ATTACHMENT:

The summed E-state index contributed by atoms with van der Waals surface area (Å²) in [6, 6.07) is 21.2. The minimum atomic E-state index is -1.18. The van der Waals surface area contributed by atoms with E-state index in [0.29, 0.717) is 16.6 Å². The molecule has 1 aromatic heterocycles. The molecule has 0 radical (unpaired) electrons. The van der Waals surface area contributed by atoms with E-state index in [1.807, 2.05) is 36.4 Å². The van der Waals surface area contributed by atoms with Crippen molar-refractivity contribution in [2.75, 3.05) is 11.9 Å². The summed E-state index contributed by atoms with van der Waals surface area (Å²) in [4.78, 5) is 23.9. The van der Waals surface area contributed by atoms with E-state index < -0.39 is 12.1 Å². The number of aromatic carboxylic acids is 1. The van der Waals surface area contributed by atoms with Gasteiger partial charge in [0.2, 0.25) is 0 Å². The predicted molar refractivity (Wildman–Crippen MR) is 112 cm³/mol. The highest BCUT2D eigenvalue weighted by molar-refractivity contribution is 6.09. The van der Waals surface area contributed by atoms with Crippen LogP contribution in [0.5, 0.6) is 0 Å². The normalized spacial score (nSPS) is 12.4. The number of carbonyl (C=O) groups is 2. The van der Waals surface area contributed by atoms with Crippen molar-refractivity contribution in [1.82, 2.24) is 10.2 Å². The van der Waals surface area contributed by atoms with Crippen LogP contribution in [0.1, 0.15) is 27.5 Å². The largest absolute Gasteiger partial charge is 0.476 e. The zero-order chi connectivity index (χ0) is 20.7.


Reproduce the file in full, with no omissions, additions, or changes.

The summed E-state index contributed by atoms with van der Waals surface area (Å²) in [6, 6.07) is 21.2. The minimum atomic E-state index is -1.18. The van der Waals surface area contributed by atoms with E-state index in [0.29, 0.717) is 16.6 Å². The molecule has 1 aromatic heterocycles. The molecule has 0 radical (unpaired) electrons. The van der Waals surface area contributed by atoms with E-state index in [1.807, 2.05) is 36.4 Å². The van der Waals surface area contributed by atoms with Crippen molar-refractivity contribution in [2.75, 3.05) is 11.9 Å². The summed E-state index contributed by atoms with van der Waals surface area (Å²) in [4.78, 5) is 23.9. The van der Waals surface area contributed by atoms with E-state index < -0.39 is 12.1 Å². The number of aromatic carboxylic acids is 1. The van der Waals surface area contributed by atoms with Gasteiger partial charge in [0.2, 0.25) is 0 Å². The predicted molar refractivity (Wildman–Crippen MR) is 112 cm³/mol. The highest BCUT2D eigenvalue weighted by molar-refractivity contribution is 6.09. The van der Waals surface area contributed by atoms with Crippen LogP contribution in [0.5, 0.6) is 0 Å². The normalized spacial score (nSPS) is 12.4. The number of carbonyl (C=O) groups is 2. The van der Waals surface area contributed by atoms with Crippen molar-refractivity contribution in [1.82, 2.24) is 10.2 Å². The van der Waals surface area contributed by atoms with Crippen LogP contribution in [0.1, 0.15) is 27.5 Å². The largest absolute Gasteiger partial charge is 0.476 e. The zero-order chi connectivity index (χ0) is 20.7.